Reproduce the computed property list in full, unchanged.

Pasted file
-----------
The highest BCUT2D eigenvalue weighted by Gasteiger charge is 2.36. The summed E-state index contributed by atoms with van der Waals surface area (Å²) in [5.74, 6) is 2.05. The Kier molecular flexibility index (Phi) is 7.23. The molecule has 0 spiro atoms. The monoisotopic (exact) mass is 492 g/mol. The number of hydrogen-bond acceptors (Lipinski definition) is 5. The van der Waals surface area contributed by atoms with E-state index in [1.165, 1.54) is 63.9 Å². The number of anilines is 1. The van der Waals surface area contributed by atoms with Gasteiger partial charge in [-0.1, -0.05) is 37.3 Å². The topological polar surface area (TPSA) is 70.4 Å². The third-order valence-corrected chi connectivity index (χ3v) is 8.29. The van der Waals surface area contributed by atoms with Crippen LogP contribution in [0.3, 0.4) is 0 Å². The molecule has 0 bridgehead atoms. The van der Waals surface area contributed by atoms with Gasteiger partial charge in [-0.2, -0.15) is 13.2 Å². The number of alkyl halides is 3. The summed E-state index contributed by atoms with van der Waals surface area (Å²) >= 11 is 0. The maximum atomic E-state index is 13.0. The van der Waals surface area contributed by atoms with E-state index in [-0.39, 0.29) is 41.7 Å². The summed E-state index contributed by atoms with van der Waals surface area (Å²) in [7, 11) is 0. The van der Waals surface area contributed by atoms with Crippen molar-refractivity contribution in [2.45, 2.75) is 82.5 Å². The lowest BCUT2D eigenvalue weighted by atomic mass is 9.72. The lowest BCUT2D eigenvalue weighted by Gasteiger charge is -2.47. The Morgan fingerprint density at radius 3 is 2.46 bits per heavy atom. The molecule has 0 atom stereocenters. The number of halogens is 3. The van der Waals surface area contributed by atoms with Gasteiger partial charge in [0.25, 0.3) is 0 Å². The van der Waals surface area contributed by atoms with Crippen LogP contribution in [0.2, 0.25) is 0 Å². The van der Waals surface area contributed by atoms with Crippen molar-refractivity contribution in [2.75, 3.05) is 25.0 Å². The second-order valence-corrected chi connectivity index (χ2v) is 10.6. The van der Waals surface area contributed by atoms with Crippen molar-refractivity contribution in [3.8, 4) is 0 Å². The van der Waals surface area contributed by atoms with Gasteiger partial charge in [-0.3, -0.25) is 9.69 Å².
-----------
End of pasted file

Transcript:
The highest BCUT2D eigenvalue weighted by Gasteiger charge is 2.36. The summed E-state index contributed by atoms with van der Waals surface area (Å²) in [5.74, 6) is 2.05. The Kier molecular flexibility index (Phi) is 7.23. The molecule has 0 spiro atoms. The monoisotopic (exact) mass is 492 g/mol. The number of hydrogen-bond acceptors (Lipinski definition) is 5. The van der Waals surface area contributed by atoms with E-state index in [1.165, 1.54) is 63.9 Å². The number of anilines is 1. The van der Waals surface area contributed by atoms with Gasteiger partial charge in [-0.1, -0.05) is 37.3 Å². The topological polar surface area (TPSA) is 70.4 Å². The third-order valence-corrected chi connectivity index (χ3v) is 8.29. The van der Waals surface area contributed by atoms with Crippen LogP contribution in [0.3, 0.4) is 0 Å². The molecule has 0 bridgehead atoms. The van der Waals surface area contributed by atoms with Gasteiger partial charge in [-0.2, -0.15) is 13.2 Å². The number of alkyl halides is 3. The summed E-state index contributed by atoms with van der Waals surface area (Å²) >= 11 is 0. The maximum atomic E-state index is 13.0. The van der Waals surface area contributed by atoms with E-state index in [-0.39, 0.29) is 41.7 Å². The summed E-state index contributed by atoms with van der Waals surface area (Å²) in [7, 11) is 0. The van der Waals surface area contributed by atoms with Crippen molar-refractivity contribution in [2.45, 2.75) is 82.5 Å². The lowest BCUT2D eigenvalue weighted by atomic mass is 9.72. The lowest BCUT2D eigenvalue weighted by Gasteiger charge is -2.47. The Morgan fingerprint density at radius 3 is 2.46 bits per heavy atom. The molecule has 0 atom stereocenters. The number of halogens is 3. The van der Waals surface area contributed by atoms with Gasteiger partial charge in [0.25, 0.3) is 0 Å². The van der Waals surface area contributed by atoms with Crippen LogP contribution in [0.2, 0.25) is 0 Å². The van der Waals surface area contributed by atoms with Crippen molar-refractivity contribution in [2.75, 3.05) is 25.0 Å². The second-order valence-corrected chi connectivity index (χ2v) is 10.6. The van der Waals surface area contributed by atoms with Crippen molar-refractivity contribution in [3.8, 4) is 0 Å². The van der Waals surface area contributed by atoms with Gasteiger partial charge in [-0.3, -0.25) is 9.69 Å².